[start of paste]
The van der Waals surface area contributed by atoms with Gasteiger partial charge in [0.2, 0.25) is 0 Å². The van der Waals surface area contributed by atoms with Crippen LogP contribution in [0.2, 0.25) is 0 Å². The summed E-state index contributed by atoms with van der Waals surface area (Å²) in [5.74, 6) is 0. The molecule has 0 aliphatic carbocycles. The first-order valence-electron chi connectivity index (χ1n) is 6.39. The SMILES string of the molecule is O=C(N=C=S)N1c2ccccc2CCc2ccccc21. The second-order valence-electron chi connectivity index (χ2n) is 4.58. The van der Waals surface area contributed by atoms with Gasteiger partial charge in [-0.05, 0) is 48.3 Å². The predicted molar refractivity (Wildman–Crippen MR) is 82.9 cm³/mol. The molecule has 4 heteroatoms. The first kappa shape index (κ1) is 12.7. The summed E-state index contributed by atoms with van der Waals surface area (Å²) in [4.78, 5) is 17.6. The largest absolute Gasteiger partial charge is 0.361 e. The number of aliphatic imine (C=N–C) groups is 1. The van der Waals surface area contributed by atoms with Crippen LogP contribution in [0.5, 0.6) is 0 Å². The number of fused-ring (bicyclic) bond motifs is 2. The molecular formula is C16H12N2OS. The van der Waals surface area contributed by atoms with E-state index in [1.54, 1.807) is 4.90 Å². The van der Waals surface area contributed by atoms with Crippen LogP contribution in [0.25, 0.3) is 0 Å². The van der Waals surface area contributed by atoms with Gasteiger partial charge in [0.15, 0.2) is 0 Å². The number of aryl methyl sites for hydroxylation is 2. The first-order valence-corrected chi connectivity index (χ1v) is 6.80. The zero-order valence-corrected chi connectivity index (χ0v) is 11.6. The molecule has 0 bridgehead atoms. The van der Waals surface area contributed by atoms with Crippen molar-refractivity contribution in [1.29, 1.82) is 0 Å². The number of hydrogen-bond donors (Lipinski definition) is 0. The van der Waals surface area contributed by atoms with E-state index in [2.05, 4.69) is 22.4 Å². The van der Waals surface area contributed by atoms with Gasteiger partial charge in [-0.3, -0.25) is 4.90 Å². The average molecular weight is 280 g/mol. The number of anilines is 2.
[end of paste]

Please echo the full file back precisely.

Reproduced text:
The van der Waals surface area contributed by atoms with Gasteiger partial charge in [0.2, 0.25) is 0 Å². The van der Waals surface area contributed by atoms with Crippen LogP contribution in [0.2, 0.25) is 0 Å². The summed E-state index contributed by atoms with van der Waals surface area (Å²) in [5.74, 6) is 0. The molecule has 0 aliphatic carbocycles. The first-order valence-electron chi connectivity index (χ1n) is 6.39. The SMILES string of the molecule is O=C(N=C=S)N1c2ccccc2CCc2ccccc21. The second-order valence-electron chi connectivity index (χ2n) is 4.58. The van der Waals surface area contributed by atoms with Gasteiger partial charge in [-0.05, 0) is 48.3 Å². The predicted molar refractivity (Wildman–Crippen MR) is 82.9 cm³/mol. The molecule has 4 heteroatoms. The first kappa shape index (κ1) is 12.7. The summed E-state index contributed by atoms with van der Waals surface area (Å²) in [4.78, 5) is 17.6. The largest absolute Gasteiger partial charge is 0.361 e. The number of aliphatic imine (C=N–C) groups is 1. The van der Waals surface area contributed by atoms with Crippen LogP contribution in [0.5, 0.6) is 0 Å². The number of fused-ring (bicyclic) bond motifs is 2. The molecular formula is C16H12N2OS. The van der Waals surface area contributed by atoms with E-state index in [1.54, 1.807) is 4.90 Å². The van der Waals surface area contributed by atoms with Crippen LogP contribution in [0.25, 0.3) is 0 Å². The van der Waals surface area contributed by atoms with Gasteiger partial charge in [0.15, 0.2) is 0 Å². The number of aryl methyl sites for hydroxylation is 2. The first-order valence-corrected chi connectivity index (χ1v) is 6.80. The zero-order valence-corrected chi connectivity index (χ0v) is 11.6. The molecule has 0 bridgehead atoms. The van der Waals surface area contributed by atoms with Crippen molar-refractivity contribution in [1.29, 1.82) is 0 Å². The number of hydrogen-bond donors (Lipinski definition) is 0. The van der Waals surface area contributed by atoms with E-state index in [2.05, 4.69) is 22.4 Å². The van der Waals surface area contributed by atoms with Gasteiger partial charge in [-0.3, -0.25) is 4.90 Å². The average molecular weight is 280 g/mol. The number of anilines is 2.